Customer surveys gone stale? Why COVID-19 should be the catalyst for enhancing your VoC programme
What elements could your brand introduce to make Voice of the Customer surveys more compelling?
In 2016, in what was possibly the most meta consumer survey of all time, a 2016 OpinionLabs study revealed that 72% of consumers didn’t like being surveyed by brands.
More explicitly – respondents felt surveys interfered with their experience with a brand, while the same study found that 80% of customers had abandoned a survey halfway through because it was soporific.
It’s long been a catch-22 situation for businesses seeking to gauge the opinion of their customers – how to survey in a manner that’s not intrusive or damaging to the relationship they’ve fostered whilst also gleaning enough information to make the process worthwhile.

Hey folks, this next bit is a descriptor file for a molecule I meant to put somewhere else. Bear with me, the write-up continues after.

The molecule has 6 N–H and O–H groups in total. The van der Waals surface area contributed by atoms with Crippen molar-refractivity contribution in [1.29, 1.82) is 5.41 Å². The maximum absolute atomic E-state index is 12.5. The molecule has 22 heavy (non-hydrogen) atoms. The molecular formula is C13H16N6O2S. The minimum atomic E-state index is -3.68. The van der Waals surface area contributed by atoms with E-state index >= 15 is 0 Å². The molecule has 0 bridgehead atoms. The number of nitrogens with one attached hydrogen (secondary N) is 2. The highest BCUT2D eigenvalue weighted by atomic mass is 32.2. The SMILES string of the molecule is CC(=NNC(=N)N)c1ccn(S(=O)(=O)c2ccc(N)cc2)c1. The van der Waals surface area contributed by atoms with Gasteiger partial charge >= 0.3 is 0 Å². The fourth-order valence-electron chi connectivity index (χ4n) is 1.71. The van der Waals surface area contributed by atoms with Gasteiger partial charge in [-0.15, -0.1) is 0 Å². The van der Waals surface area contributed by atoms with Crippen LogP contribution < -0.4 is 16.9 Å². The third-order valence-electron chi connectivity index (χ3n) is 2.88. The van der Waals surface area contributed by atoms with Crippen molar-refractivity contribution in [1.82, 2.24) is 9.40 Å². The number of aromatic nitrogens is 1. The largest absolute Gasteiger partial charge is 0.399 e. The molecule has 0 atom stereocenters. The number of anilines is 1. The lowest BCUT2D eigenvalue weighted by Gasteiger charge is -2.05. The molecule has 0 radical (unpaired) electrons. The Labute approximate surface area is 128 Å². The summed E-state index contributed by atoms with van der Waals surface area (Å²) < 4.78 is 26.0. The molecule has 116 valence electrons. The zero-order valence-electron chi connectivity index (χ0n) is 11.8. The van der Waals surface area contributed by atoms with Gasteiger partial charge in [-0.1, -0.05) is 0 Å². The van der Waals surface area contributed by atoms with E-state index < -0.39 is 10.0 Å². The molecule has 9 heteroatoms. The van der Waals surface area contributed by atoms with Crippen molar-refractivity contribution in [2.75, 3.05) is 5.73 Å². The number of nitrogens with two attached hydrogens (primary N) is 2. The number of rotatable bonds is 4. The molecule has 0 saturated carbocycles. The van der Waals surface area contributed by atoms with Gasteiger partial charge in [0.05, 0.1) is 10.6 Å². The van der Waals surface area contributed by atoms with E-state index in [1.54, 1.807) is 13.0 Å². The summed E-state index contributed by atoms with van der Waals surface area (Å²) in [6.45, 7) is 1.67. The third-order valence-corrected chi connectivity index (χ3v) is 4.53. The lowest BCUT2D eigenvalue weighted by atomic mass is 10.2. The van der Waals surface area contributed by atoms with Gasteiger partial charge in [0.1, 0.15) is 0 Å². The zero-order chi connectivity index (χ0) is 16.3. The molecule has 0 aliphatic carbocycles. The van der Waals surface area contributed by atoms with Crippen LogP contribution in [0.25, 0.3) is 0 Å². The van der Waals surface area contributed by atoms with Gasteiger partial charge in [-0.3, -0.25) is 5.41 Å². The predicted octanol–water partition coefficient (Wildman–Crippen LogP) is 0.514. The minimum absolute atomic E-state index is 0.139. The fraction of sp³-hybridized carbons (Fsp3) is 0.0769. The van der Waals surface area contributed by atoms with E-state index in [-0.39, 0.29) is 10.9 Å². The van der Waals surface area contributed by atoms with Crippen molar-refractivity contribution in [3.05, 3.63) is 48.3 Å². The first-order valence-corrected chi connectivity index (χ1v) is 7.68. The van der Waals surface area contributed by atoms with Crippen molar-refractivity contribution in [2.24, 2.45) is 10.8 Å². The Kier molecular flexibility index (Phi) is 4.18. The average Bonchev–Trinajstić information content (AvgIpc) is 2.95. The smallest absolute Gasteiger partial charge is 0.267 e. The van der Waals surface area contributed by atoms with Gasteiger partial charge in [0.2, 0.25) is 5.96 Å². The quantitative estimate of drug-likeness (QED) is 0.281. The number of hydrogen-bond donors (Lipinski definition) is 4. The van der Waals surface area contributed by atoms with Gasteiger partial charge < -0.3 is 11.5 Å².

“To know how satisfied your customers are, you need them to tell you. The trouble is, customers aren’t playing ball with surveys any more,” explains Sophie Leaver, marketing operations for Customer Thermometer.
“Survey responses are at an all-time low, generating a double-whammy of ‘non-response bias’ and ‘self-selecting bias’ that leaves CX professionals wondering what on earth their results actually mean.
“Survey fatigue is now a global problem.”
Voice of the Customer
In recent years Voice of the Customer (VoC) programmes have helped apply science to the art of surveying customers.